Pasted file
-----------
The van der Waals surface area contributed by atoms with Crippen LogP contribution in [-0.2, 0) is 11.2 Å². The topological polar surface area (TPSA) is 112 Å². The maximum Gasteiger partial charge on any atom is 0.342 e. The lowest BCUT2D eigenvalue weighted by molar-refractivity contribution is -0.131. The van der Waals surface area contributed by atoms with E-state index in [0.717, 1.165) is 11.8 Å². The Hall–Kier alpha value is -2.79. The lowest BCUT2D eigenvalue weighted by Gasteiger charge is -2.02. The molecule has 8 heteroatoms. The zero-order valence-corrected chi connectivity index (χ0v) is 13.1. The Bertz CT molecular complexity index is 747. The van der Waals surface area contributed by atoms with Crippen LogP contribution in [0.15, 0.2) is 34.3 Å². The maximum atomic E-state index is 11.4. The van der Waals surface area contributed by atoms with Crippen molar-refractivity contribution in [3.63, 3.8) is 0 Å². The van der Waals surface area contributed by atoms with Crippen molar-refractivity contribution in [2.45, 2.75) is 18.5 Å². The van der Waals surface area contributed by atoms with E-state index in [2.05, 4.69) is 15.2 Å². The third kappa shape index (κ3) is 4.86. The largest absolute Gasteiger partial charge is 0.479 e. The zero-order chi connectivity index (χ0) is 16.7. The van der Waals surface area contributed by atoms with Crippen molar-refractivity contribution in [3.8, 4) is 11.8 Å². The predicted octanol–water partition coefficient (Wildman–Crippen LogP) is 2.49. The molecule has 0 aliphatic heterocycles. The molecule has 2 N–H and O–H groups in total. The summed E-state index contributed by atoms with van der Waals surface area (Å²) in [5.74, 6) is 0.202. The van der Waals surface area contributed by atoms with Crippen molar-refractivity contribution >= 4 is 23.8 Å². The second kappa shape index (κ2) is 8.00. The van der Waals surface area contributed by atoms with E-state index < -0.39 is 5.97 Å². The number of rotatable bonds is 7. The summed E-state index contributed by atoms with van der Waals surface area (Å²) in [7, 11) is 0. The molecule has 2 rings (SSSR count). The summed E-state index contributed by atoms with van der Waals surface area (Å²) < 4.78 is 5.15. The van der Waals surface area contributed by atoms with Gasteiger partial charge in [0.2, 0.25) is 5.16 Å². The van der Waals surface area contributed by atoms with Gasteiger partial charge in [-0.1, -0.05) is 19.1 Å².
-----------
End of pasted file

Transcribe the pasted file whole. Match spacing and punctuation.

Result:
The van der Waals surface area contributed by atoms with Crippen LogP contribution in [-0.2, 0) is 11.2 Å². The topological polar surface area (TPSA) is 112 Å². The maximum Gasteiger partial charge on any atom is 0.342 e. The lowest BCUT2D eigenvalue weighted by molar-refractivity contribution is -0.131. The van der Waals surface area contributed by atoms with E-state index in [0.717, 1.165) is 11.8 Å². The Hall–Kier alpha value is -2.79. The lowest BCUT2D eigenvalue weighted by Gasteiger charge is -2.02. The molecule has 8 heteroatoms. The zero-order valence-corrected chi connectivity index (χ0v) is 13.1. The Bertz CT molecular complexity index is 747. The van der Waals surface area contributed by atoms with Crippen LogP contribution in [0.15, 0.2) is 34.3 Å². The maximum atomic E-state index is 11.4. The van der Waals surface area contributed by atoms with Crippen molar-refractivity contribution in [3.63, 3.8) is 0 Å². The van der Waals surface area contributed by atoms with Crippen molar-refractivity contribution in [2.45, 2.75) is 18.5 Å². The van der Waals surface area contributed by atoms with E-state index in [2.05, 4.69) is 15.2 Å². The third kappa shape index (κ3) is 4.86. The largest absolute Gasteiger partial charge is 0.479 e. The zero-order chi connectivity index (χ0) is 16.7. The van der Waals surface area contributed by atoms with Crippen molar-refractivity contribution in [3.8, 4) is 11.8 Å². The predicted octanol–water partition coefficient (Wildman–Crippen LogP) is 2.49. The molecule has 0 aliphatic heterocycles. The molecule has 2 N–H and O–H groups in total. The summed E-state index contributed by atoms with van der Waals surface area (Å²) in [5.74, 6) is 0.202. The van der Waals surface area contributed by atoms with Crippen molar-refractivity contribution >= 4 is 23.8 Å². The second kappa shape index (κ2) is 8.00. The van der Waals surface area contributed by atoms with E-state index < -0.39 is 5.97 Å². The number of rotatable bonds is 7. The summed E-state index contributed by atoms with van der Waals surface area (Å²) in [7, 11) is 0. The molecule has 2 rings (SSSR count). The summed E-state index contributed by atoms with van der Waals surface area (Å²) < 4.78 is 5.15. The van der Waals surface area contributed by atoms with Gasteiger partial charge in [0.2, 0.25) is 5.16 Å². The van der Waals surface area contributed by atoms with Gasteiger partial charge in [-0.1, -0.05) is 19.1 Å².